This Brewer’s blackbird (Euphagus cyanocephalus) was photographed outside of Jackson Hole, Wyoming on a beautiful morning. I’ve been shooting with Fuji’s 100-400mm f/4.5-5.6 R LM OIS WR zoom lens lately, and for the past couple of months have added Fuji’s new 2.0x TC for a bit of extra reach. The 1.4x TC has been astounding in its performance, so when the 2.0x TC became available, I started shooting with it to compare the performance. Like any teleconverter, it increases apparent focal length of a lens by a magnification factor, in this case, doubling the focal length. Nothing is free, particularly with optics, so the drawback is a drop in the amount of light flux. With the 2.0x TC, you lose two stops of light. This is a reality of physics, but with the X-Trans II sensors capable of high performance while maintaining low sensor noise and good color fidelity, the workaround is simply pushing up the ISO to compensate. The X-Trans III sensor in the Fuji X-Pro2 and the soon to arrive X-T2 will have even better performance here.
The other classic drawback of teleconverters is some loss of overall sharpness in the optical solution. However, the Fuji lenses are so good that you have to look *hard* to see the performance drop. The above image for instance, is a 100% crop of the introductory image showing even the individual barbs on the birds feathers. This image was shot handheld, at 1/320 of a second to stop movement which is important in fast moving birds, at full zoom with a 2.0x teleconverter making for a ~1200mm equivalent image. Stunning performance, really.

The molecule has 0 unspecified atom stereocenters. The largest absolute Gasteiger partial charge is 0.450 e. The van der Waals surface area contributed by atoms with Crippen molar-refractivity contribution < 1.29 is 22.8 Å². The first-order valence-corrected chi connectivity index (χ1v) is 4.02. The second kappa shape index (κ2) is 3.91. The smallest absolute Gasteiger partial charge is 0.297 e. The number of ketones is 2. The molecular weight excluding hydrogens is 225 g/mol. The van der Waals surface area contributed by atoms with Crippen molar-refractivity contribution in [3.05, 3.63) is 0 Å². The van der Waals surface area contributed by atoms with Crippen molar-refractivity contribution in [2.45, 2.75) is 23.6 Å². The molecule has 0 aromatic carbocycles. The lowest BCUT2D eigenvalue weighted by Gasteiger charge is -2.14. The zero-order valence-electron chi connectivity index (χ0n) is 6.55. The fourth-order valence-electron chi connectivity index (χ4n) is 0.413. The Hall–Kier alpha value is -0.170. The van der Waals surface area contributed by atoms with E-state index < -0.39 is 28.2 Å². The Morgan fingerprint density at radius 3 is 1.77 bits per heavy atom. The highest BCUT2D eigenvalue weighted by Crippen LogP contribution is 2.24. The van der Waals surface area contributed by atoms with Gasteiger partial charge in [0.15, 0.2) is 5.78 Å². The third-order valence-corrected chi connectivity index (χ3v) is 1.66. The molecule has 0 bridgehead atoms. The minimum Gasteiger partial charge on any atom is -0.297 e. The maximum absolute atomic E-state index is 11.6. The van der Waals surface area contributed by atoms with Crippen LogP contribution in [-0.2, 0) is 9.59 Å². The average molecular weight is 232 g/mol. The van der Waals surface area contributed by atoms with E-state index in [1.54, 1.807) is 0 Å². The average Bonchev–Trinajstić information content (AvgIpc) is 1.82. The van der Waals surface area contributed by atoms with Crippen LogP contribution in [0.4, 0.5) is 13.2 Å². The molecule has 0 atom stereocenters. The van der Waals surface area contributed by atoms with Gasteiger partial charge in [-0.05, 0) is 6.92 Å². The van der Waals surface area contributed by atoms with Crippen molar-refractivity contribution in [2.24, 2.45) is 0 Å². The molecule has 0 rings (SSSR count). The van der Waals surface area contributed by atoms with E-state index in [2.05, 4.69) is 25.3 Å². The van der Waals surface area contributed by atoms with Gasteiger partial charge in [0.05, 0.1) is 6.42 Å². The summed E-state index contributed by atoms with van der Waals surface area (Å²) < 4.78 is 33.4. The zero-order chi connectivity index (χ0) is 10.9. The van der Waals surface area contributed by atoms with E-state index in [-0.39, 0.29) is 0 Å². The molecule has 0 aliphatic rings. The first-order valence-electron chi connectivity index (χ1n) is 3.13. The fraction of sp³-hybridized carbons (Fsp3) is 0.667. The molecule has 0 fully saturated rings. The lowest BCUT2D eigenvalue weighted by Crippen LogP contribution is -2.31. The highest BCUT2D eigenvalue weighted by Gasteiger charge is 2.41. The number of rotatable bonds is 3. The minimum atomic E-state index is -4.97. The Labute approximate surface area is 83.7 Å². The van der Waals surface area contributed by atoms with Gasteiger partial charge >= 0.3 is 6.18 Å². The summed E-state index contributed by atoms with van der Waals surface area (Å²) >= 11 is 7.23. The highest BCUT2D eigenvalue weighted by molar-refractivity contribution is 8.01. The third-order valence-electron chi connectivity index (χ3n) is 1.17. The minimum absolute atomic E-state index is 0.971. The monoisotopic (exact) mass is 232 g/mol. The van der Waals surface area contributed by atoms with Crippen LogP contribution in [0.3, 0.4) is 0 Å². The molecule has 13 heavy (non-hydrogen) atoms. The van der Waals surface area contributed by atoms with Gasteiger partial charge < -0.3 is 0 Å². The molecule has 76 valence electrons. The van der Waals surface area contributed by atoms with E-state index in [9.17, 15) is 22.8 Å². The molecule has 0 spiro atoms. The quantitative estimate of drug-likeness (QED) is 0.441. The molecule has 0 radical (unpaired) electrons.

I was pretty excited for this lens and the teleconverters to be released. If you are into bird photography or any other wildlife photography, there really is no reason to deal with the hassle of lugging around and having to set up a digiscoping apparatus anymore. This has become my go to bird photography solution as it is more portable than a digiscoping setup, gives me autofocus and metering, more rapid response, repositioning and followup than you can get with a digiscoping solution, all of which help you to photograph and observe birds and their behavior. This is also a more flexible, relatively compact and light weight imaging solution compared with other options, at 1/3 what the digiscoping solution with the necessary tripod weighed.
Look forward to more images to come with this combination in the Bird Category.